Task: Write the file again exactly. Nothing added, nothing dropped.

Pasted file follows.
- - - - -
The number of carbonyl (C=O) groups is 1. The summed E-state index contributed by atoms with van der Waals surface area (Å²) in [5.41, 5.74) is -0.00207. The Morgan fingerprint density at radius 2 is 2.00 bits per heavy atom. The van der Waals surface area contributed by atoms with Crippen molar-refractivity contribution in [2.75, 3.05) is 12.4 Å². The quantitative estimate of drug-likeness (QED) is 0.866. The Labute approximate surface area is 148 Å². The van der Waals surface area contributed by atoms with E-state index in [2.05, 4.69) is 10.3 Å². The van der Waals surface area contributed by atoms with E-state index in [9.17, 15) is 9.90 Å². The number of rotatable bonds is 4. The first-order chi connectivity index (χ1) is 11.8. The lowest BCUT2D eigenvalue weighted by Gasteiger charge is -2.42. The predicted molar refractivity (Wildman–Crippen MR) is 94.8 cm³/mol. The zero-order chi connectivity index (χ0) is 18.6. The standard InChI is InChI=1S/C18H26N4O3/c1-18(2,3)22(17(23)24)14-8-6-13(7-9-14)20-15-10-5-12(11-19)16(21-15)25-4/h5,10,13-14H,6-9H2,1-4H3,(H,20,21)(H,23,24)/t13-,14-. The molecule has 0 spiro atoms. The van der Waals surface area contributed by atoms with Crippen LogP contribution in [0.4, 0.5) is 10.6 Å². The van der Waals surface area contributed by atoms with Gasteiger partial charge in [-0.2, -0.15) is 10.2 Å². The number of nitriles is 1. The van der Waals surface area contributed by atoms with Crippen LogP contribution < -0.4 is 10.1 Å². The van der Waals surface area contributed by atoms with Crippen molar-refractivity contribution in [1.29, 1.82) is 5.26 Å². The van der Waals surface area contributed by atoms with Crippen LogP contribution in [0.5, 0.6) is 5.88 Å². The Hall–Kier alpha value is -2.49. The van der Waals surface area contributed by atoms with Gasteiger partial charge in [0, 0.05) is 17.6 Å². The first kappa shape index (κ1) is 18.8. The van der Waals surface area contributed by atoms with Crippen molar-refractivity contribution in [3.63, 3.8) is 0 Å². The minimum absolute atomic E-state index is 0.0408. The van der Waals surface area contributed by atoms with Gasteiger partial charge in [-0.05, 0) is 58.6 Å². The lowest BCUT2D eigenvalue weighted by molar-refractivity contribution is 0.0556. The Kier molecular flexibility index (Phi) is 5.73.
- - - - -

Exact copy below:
The number of carbonyl (C=O) groups is 1. The summed E-state index contributed by atoms with van der Waals surface area (Å²) in [5.41, 5.74) is -0.00207. The Morgan fingerprint density at radius 2 is 2.00 bits per heavy atom. The van der Waals surface area contributed by atoms with Crippen molar-refractivity contribution in [2.75, 3.05) is 12.4 Å². The quantitative estimate of drug-likeness (QED) is 0.866. The Labute approximate surface area is 148 Å². The van der Waals surface area contributed by atoms with E-state index in [2.05, 4.69) is 10.3 Å². The van der Waals surface area contributed by atoms with E-state index in [9.17, 15) is 9.90 Å². The number of rotatable bonds is 4. The first-order chi connectivity index (χ1) is 11.8. The lowest BCUT2D eigenvalue weighted by Gasteiger charge is -2.42. The predicted molar refractivity (Wildman–Crippen MR) is 94.8 cm³/mol. The zero-order chi connectivity index (χ0) is 18.6. The standard InChI is InChI=1S/C18H26N4O3/c1-18(2,3)22(17(23)24)14-8-6-13(7-9-14)20-15-10-5-12(11-19)16(21-15)25-4/h5,10,13-14H,6-9H2,1-4H3,(H,20,21)(H,23,24)/t13-,14-. The molecule has 0 spiro atoms. The van der Waals surface area contributed by atoms with Crippen LogP contribution in [0.4, 0.5) is 10.6 Å². The van der Waals surface area contributed by atoms with Gasteiger partial charge in [-0.2, -0.15) is 10.2 Å². The number of nitriles is 1. The van der Waals surface area contributed by atoms with Crippen LogP contribution < -0.4 is 10.1 Å². The van der Waals surface area contributed by atoms with Crippen molar-refractivity contribution in [1.29, 1.82) is 5.26 Å². The van der Waals surface area contributed by atoms with Crippen LogP contribution in [0.5, 0.6) is 5.88 Å². The Hall–Kier alpha value is -2.49. The van der Waals surface area contributed by atoms with Gasteiger partial charge in [0, 0.05) is 17.6 Å². The first kappa shape index (κ1) is 18.8. The van der Waals surface area contributed by atoms with Crippen molar-refractivity contribution in [3.63, 3.8) is 0 Å². The minimum absolute atomic E-state index is 0.0408. The van der Waals surface area contributed by atoms with Gasteiger partial charge in [-0.05, 0) is 58.6 Å². The lowest BCUT2D eigenvalue weighted by molar-refractivity contribution is 0.0556. The Kier molecular flexibility index (Phi) is 5.73.